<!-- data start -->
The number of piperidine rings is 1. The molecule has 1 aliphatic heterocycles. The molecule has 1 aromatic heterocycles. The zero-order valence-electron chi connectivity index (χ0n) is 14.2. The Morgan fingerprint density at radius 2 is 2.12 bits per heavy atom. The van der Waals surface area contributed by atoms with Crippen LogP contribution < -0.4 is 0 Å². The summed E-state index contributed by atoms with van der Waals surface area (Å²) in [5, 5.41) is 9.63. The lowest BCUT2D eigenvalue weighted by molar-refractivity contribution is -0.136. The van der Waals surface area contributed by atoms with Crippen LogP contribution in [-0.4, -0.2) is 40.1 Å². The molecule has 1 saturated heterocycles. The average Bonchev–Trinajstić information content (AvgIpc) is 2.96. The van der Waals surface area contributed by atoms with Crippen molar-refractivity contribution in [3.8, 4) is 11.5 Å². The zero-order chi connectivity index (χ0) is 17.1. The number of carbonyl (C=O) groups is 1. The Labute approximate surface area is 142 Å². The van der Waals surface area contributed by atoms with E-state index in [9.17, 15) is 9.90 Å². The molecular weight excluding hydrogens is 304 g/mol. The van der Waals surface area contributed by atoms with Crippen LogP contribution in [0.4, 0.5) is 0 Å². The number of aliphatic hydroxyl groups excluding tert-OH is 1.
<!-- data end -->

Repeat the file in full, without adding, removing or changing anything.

The number of piperidine rings is 1. The molecule has 1 aliphatic heterocycles. The molecule has 1 aromatic heterocycles. The zero-order valence-electron chi connectivity index (χ0n) is 14.2. The Morgan fingerprint density at radius 2 is 2.12 bits per heavy atom. The van der Waals surface area contributed by atoms with Crippen LogP contribution < -0.4 is 0 Å². The summed E-state index contributed by atoms with van der Waals surface area (Å²) in [5, 5.41) is 9.63. The lowest BCUT2D eigenvalue weighted by molar-refractivity contribution is -0.136. The van der Waals surface area contributed by atoms with Crippen LogP contribution in [-0.4, -0.2) is 40.1 Å². The molecule has 1 saturated heterocycles. The average Bonchev–Trinajstić information content (AvgIpc) is 2.96. The van der Waals surface area contributed by atoms with Crippen molar-refractivity contribution in [3.8, 4) is 11.5 Å². The zero-order chi connectivity index (χ0) is 17.1. The number of carbonyl (C=O) groups is 1. The Labute approximate surface area is 142 Å². The van der Waals surface area contributed by atoms with E-state index in [9.17, 15) is 9.90 Å². The molecular weight excluding hydrogens is 304 g/mol. The van der Waals surface area contributed by atoms with Crippen LogP contribution in [0.4, 0.5) is 0 Å². The number of aliphatic hydroxyl groups excluding tert-OH is 1.